In 2007, I spent six months in Spain, and only 36 hours of that in Barcelona. Those 36 hours turned out to be incredibly eventful — long enough to stand outside the Sagrada Familia and wish we could afford the small entrance fee, long enough to get tricked into eating 15 euro frozen-dinner tourist paella, long enough for me to break down and eat the first macaroni and cheese I had in six months at a Hard Rock Cafe, long enough for Chad to lose his debit card and me to get panicky and furious when he wouldn’t let me dig through his bag to help look for it, and long enough for it to become clear why he didn’t want me digging through said bag. Thirty-six hours in Barcelona was long enough to see the most heinously touristy few miles I’ve ever experienced (hi and bye, Las Ramblas), and long enough for 20-year-old Chad to propose to 20-year-old me. It was long enough for me to realize that I had just paid for my engagement dinner of Hard Rock Cafe macaroni and cheese with my mother’s credit card that I was only to use in emergencies.
This time was much different. We had more than 36 hours, and though our time there was nothing short of spectacular, it was a lot less life-altering. There was less time bickering about lost debit cards and a lot more time spent getting lost in El Born. There was less time wishing we could afford to go into the Sagrada Familia and much more time spent being blown away by its interior.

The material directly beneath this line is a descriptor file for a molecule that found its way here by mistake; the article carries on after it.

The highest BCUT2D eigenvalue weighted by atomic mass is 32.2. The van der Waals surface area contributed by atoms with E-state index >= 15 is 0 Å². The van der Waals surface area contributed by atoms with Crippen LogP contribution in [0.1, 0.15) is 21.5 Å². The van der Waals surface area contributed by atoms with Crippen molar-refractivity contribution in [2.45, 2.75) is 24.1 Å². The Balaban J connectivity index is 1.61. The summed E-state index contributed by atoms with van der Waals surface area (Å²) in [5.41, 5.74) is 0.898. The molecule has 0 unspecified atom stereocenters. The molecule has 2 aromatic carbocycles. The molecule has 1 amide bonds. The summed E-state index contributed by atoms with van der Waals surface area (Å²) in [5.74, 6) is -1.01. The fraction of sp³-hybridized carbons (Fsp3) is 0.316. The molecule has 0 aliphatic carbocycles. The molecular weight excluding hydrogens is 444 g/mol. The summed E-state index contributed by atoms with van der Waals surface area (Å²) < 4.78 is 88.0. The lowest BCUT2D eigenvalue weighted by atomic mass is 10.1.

Never before in my life have I experienced architecture spiritually. Walking through the Sagrada Familia somehow feels like walking through a sacred forest. They literally had to kick us out at closing time.
There’s something so magical and natural about the cathedral. It’s highly stylized, yet somehow organic.
We also had time to briefly hit up La Barceloneta and walk towards the Olympic Village. We tried to approximate the spot where Chad proposed, but it was hard to tell. I suspect it may have been along this stretch of beach or a little beyond.
The city itself is full of art and curious nooks and crannies waiting to be discovered. It feels like everyone’s an artist, eager to share their work. Like these two, who hang out by the line to the Picasso museum.